You may think it would be evident, but hearing loss can be slow, so how does one know they have it? There is no sharp pain to function as a warning sign. You don’t collapse or make a few more trips to the restroom once it occurs, either. It’s safe to say the signs of hearing loss are somewhat more subtle than other autoimmune disorders like diabetes or heart disease.
Nevertheless, there are indicators should you know what to look for. It’s a matter of paying attention to how you hear and the effect any change might be having in your life. Take the time to consider the ways you can pinpoint hearing loss for you or somebody you care about.
Conversations are Harder
The effect on socializing offers some of the most telling signals. For instance, if the first word out of your mouth through most conversations is “what?” That should be a sign you aren’t understanding words easily. Questioning people that you talk to repeat what they said is something they’re likely to detect before you do, too, so listen to how people react to having a chat with you.
When talking in a group of two or more individuals, you may have trouble following along. You are missing bits of what everybody says, so you aren’t part of the conversation. You can’t ask everybody speaking to repeat themselves, either, so you just get lost. As time passes, you limit group conversations or stand there not understanding what is stated, because it’s just too confusing when you do.
The Little Everyday Sounds Takes Over
If all you hear these days is background noise, then it’s time to get a hearing exam. This is a common sign of hearing loss since you are not able to filter out sounds like a fan blowing off or an air conditioner operating. It gets to the point where you can’t hear what people are saying to you since it becomes lost in the background sound.
The TV Goes Up and Upward
It’s easy to blame the need to flip the TV volume up on that dying box because of a busy area, but when it occurs all the time, it’s most likely an indication of gradual hearing loss. When everybody else starts telling you that you’ve got the TV or computer volume up too high, you should wonder why that is, and, probably, conclude that your hearing isn’t like it was at one time.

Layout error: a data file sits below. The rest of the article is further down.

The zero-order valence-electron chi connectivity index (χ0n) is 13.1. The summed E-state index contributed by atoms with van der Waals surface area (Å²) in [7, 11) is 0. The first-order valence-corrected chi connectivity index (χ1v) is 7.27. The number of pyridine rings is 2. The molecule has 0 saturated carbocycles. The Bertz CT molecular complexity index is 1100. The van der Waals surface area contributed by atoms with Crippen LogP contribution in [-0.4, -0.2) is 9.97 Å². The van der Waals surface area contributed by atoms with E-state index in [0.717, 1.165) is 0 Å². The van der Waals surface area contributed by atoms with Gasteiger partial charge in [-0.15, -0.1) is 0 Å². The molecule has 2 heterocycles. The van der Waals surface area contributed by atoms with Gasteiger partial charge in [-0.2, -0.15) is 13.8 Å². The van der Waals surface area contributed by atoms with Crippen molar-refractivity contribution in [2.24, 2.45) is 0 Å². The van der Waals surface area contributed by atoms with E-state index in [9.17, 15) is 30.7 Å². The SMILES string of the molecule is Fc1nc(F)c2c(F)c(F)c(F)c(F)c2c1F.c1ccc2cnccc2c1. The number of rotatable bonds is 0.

You Find Yourself Seeing Their Lips
Reading lips is a coping skill for missed words. Gradual hearing loss starts with the reduction of tough sounds. Words which contain certain letters will be faulty. Your brain might automatically refocus your eyes on the person’s lips to fix the issue. It is likely that you won’t even understand you do it before somebody tells you or suddenly looks uncomfortable when talking with you.
There’s a Buzz
You may hear a clicking, ringing, or buzzing or the sound of breeze in your ears — this is called tinnitus, and it is a sign of significant hearing loss. These sounds aren’t real, but phantom sounds that only you hear. For some people, they are only annoying, but for others tinnitus is painful. If you’ve got it, then you certainly have hearing loss you need to address.
Hearing problems are not always obvious to the person experiencing them, but it’s to others. Listen to what your family is telling you about your hearing loss. Consider, too, other medical issues that can give rise to this problem such as hypertension or medication you have been prescribed that can damage your ears and find out if age-related hearing loss is a hereditary problem for you.
When you do come to that decision, visit your doctor and receive a professional hearing test for confirmation. Hearing loss isn’t the worst health issue you could have, but for many, it does mean it is time to think about hearing aids.